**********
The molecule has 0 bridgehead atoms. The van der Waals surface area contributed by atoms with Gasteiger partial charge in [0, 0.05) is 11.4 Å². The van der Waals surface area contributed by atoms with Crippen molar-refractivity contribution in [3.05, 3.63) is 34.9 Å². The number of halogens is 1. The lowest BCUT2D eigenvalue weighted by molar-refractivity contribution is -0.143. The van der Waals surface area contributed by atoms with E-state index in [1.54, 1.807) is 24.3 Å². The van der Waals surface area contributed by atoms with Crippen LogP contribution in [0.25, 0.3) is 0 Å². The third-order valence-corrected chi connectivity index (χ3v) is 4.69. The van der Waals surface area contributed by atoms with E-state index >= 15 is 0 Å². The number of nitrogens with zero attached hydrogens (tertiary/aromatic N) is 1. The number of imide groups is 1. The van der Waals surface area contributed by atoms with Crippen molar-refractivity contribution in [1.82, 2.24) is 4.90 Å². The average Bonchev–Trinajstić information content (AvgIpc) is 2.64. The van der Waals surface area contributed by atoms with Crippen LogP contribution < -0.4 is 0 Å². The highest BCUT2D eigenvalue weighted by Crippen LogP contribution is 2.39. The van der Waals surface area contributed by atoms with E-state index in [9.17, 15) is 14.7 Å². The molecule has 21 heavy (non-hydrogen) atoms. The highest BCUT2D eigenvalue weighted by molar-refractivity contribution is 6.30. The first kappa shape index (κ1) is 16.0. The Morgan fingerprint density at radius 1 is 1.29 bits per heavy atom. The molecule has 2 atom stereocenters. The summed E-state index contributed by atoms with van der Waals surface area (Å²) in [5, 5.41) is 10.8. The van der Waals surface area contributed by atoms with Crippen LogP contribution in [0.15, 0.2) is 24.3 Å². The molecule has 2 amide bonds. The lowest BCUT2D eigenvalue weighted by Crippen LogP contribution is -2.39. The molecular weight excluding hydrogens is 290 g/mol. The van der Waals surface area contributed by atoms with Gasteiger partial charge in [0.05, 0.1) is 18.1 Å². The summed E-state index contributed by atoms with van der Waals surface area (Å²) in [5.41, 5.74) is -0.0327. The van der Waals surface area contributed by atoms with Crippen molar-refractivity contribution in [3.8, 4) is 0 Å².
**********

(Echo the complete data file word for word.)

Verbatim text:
The molecule has 0 bridgehead atoms. The van der Waals surface area contributed by atoms with Gasteiger partial charge in [0, 0.05) is 11.4 Å². The van der Waals surface area contributed by atoms with Crippen molar-refractivity contribution in [3.05, 3.63) is 34.9 Å². The number of halogens is 1. The lowest BCUT2D eigenvalue weighted by molar-refractivity contribution is -0.143. The van der Waals surface area contributed by atoms with E-state index in [1.54, 1.807) is 24.3 Å². The van der Waals surface area contributed by atoms with Crippen LogP contribution in [0.25, 0.3) is 0 Å². The third-order valence-corrected chi connectivity index (χ3v) is 4.69. The van der Waals surface area contributed by atoms with E-state index >= 15 is 0 Å². The number of nitrogens with zero attached hydrogens (tertiary/aromatic N) is 1. The number of imide groups is 1. The van der Waals surface area contributed by atoms with Crippen molar-refractivity contribution in [1.82, 2.24) is 4.90 Å². The average Bonchev–Trinajstić information content (AvgIpc) is 2.64. The van der Waals surface area contributed by atoms with Crippen LogP contribution < -0.4 is 0 Å². The highest BCUT2D eigenvalue weighted by Crippen LogP contribution is 2.39. The van der Waals surface area contributed by atoms with E-state index in [9.17, 15) is 14.7 Å². The molecule has 21 heavy (non-hydrogen) atoms. The highest BCUT2D eigenvalue weighted by molar-refractivity contribution is 6.30. The first kappa shape index (κ1) is 16.0. The Morgan fingerprint density at radius 1 is 1.29 bits per heavy atom. The molecule has 2 atom stereocenters. The summed E-state index contributed by atoms with van der Waals surface area (Å²) in [5, 5.41) is 10.8. The van der Waals surface area contributed by atoms with Crippen LogP contribution in [0.15, 0.2) is 24.3 Å². The molecule has 2 amide bonds. The lowest BCUT2D eigenvalue weighted by Crippen LogP contribution is -2.39. The molecular weight excluding hydrogens is 290 g/mol. The van der Waals surface area contributed by atoms with Gasteiger partial charge in [0.05, 0.1) is 18.1 Å². The summed E-state index contributed by atoms with van der Waals surface area (Å²) in [5.41, 5.74) is -0.0327. The van der Waals surface area contributed by atoms with Crippen molar-refractivity contribution in [3.8, 4) is 0 Å².